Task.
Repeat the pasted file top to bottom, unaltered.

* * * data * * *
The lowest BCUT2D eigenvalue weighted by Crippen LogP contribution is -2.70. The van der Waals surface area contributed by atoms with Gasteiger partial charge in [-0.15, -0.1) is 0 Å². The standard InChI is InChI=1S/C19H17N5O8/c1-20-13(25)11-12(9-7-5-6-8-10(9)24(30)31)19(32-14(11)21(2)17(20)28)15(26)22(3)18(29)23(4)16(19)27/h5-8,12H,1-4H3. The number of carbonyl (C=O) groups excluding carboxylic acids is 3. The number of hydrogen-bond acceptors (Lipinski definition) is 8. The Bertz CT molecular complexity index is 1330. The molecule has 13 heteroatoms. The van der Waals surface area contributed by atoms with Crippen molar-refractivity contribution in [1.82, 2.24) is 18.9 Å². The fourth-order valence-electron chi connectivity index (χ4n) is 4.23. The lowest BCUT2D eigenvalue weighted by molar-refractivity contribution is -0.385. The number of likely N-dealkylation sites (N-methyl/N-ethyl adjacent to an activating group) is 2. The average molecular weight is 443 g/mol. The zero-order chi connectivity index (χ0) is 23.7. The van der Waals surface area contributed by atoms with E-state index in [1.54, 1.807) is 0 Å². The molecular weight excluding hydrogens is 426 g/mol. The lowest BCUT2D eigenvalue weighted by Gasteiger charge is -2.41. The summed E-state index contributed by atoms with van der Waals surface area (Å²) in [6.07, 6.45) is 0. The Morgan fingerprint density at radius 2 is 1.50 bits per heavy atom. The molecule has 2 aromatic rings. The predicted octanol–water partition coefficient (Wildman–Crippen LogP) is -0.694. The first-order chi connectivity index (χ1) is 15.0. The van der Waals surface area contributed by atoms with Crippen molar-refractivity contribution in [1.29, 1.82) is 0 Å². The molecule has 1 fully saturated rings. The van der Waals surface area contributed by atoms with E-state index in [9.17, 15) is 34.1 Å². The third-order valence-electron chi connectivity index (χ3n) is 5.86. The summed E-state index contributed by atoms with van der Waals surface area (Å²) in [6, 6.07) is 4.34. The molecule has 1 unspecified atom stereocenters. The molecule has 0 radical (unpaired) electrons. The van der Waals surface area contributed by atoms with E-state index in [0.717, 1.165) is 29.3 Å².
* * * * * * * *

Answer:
The lowest BCUT2D eigenvalue weighted by Crippen LogP contribution is -2.70. The van der Waals surface area contributed by atoms with Gasteiger partial charge in [-0.15, -0.1) is 0 Å². The standard InChI is InChI=1S/C19H17N5O8/c1-20-13(25)11-12(9-7-5-6-8-10(9)24(30)31)19(32-14(11)21(2)17(20)28)15(26)22(3)18(29)23(4)16(19)27/h5-8,12H,1-4H3. The number of carbonyl (C=O) groups excluding carboxylic acids is 3. The number of hydrogen-bond acceptors (Lipinski definition) is 8. The Bertz CT molecular complexity index is 1330. The molecule has 13 heteroatoms. The van der Waals surface area contributed by atoms with Crippen molar-refractivity contribution in [1.82, 2.24) is 18.9 Å². The fourth-order valence-electron chi connectivity index (χ4n) is 4.23. The lowest BCUT2D eigenvalue weighted by molar-refractivity contribution is -0.385. The number of likely N-dealkylation sites (N-methyl/N-ethyl adjacent to an activating group) is 2. The average molecular weight is 443 g/mol. The zero-order chi connectivity index (χ0) is 23.7. The van der Waals surface area contributed by atoms with E-state index in [1.54, 1.807) is 0 Å². The molecular weight excluding hydrogens is 426 g/mol. The lowest BCUT2D eigenvalue weighted by Gasteiger charge is -2.41. The summed E-state index contributed by atoms with van der Waals surface area (Å²) in [6.07, 6.45) is 0. The Morgan fingerprint density at radius 2 is 1.50 bits per heavy atom. The molecule has 2 aromatic rings. The predicted octanol–water partition coefficient (Wildman–Crippen LogP) is -0.694. The first-order chi connectivity index (χ1) is 15.0. The van der Waals surface area contributed by atoms with Crippen molar-refractivity contribution in [1.29, 1.82) is 0 Å². The molecule has 1 fully saturated rings. The van der Waals surface area contributed by atoms with E-state index in [9.17, 15) is 34.1 Å². The third-order valence-electron chi connectivity index (χ3n) is 5.86. The summed E-state index contributed by atoms with van der Waals surface area (Å²) in [6, 6.07) is 4.34. The molecule has 1 unspecified atom stereocenters. The molecule has 0 radical (unpaired) electrons. The van der Waals surface area contributed by atoms with E-state index in [0.717, 1.165) is 29.3 Å².